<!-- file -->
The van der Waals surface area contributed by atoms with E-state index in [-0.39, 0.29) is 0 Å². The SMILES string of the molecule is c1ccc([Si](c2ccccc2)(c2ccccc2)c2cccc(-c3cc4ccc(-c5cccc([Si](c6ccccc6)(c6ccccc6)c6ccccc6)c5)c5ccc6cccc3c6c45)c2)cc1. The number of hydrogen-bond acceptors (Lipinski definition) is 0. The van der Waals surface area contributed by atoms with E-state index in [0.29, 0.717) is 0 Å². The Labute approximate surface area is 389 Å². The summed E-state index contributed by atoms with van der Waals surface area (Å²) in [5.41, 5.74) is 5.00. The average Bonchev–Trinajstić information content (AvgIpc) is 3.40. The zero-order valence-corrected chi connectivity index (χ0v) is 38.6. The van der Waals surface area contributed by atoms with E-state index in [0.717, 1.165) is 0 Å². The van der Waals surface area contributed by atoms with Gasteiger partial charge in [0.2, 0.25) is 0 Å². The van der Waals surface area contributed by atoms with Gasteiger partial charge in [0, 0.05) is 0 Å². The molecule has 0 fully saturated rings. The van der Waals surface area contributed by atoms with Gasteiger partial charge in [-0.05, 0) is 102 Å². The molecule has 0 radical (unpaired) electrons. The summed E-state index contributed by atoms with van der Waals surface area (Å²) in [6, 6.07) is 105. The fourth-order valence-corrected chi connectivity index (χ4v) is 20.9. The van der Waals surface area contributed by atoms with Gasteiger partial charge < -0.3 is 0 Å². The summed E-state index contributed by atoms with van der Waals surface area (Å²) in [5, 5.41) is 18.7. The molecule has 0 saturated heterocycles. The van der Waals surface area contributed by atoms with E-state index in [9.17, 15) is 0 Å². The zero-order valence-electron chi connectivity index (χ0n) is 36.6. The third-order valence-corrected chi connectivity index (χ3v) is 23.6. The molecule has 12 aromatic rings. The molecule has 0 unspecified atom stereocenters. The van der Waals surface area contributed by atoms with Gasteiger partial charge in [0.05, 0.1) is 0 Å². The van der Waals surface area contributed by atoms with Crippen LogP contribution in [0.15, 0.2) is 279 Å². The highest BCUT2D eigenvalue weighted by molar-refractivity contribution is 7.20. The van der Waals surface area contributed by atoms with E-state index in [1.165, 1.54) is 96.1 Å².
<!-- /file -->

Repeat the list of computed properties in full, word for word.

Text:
The van der Waals surface area contributed by atoms with E-state index in [-0.39, 0.29) is 0 Å². The SMILES string of the molecule is c1ccc([Si](c2ccccc2)(c2ccccc2)c2cccc(-c3cc4ccc(-c5cccc([Si](c6ccccc6)(c6ccccc6)c6ccccc6)c5)c5ccc6cccc3c6c45)c2)cc1. The number of hydrogen-bond acceptors (Lipinski definition) is 0. The van der Waals surface area contributed by atoms with E-state index in [0.29, 0.717) is 0 Å². The Labute approximate surface area is 389 Å². The summed E-state index contributed by atoms with van der Waals surface area (Å²) in [5.41, 5.74) is 5.00. The average Bonchev–Trinajstić information content (AvgIpc) is 3.40. The zero-order valence-corrected chi connectivity index (χ0v) is 38.6. The van der Waals surface area contributed by atoms with E-state index in [0.717, 1.165) is 0 Å². The van der Waals surface area contributed by atoms with Gasteiger partial charge in [0.2, 0.25) is 0 Å². The van der Waals surface area contributed by atoms with Gasteiger partial charge in [0, 0.05) is 0 Å². The molecule has 0 fully saturated rings. The van der Waals surface area contributed by atoms with Gasteiger partial charge in [-0.05, 0) is 102 Å². The molecule has 0 radical (unpaired) electrons. The summed E-state index contributed by atoms with van der Waals surface area (Å²) in [6, 6.07) is 105. The fourth-order valence-corrected chi connectivity index (χ4v) is 20.9. The van der Waals surface area contributed by atoms with Gasteiger partial charge < -0.3 is 0 Å². The summed E-state index contributed by atoms with van der Waals surface area (Å²) in [5, 5.41) is 18.7. The molecule has 0 saturated heterocycles. The van der Waals surface area contributed by atoms with E-state index in [9.17, 15) is 0 Å². The zero-order valence-electron chi connectivity index (χ0n) is 36.6. The third-order valence-corrected chi connectivity index (χ3v) is 23.6. The molecule has 12 aromatic rings. The molecule has 0 unspecified atom stereocenters. The van der Waals surface area contributed by atoms with Gasteiger partial charge in [0.05, 0.1) is 0 Å². The van der Waals surface area contributed by atoms with Crippen LogP contribution in [0.15, 0.2) is 279 Å². The highest BCUT2D eigenvalue weighted by molar-refractivity contribution is 7.20. The van der Waals surface area contributed by atoms with E-state index in [1.165, 1.54) is 96.1 Å².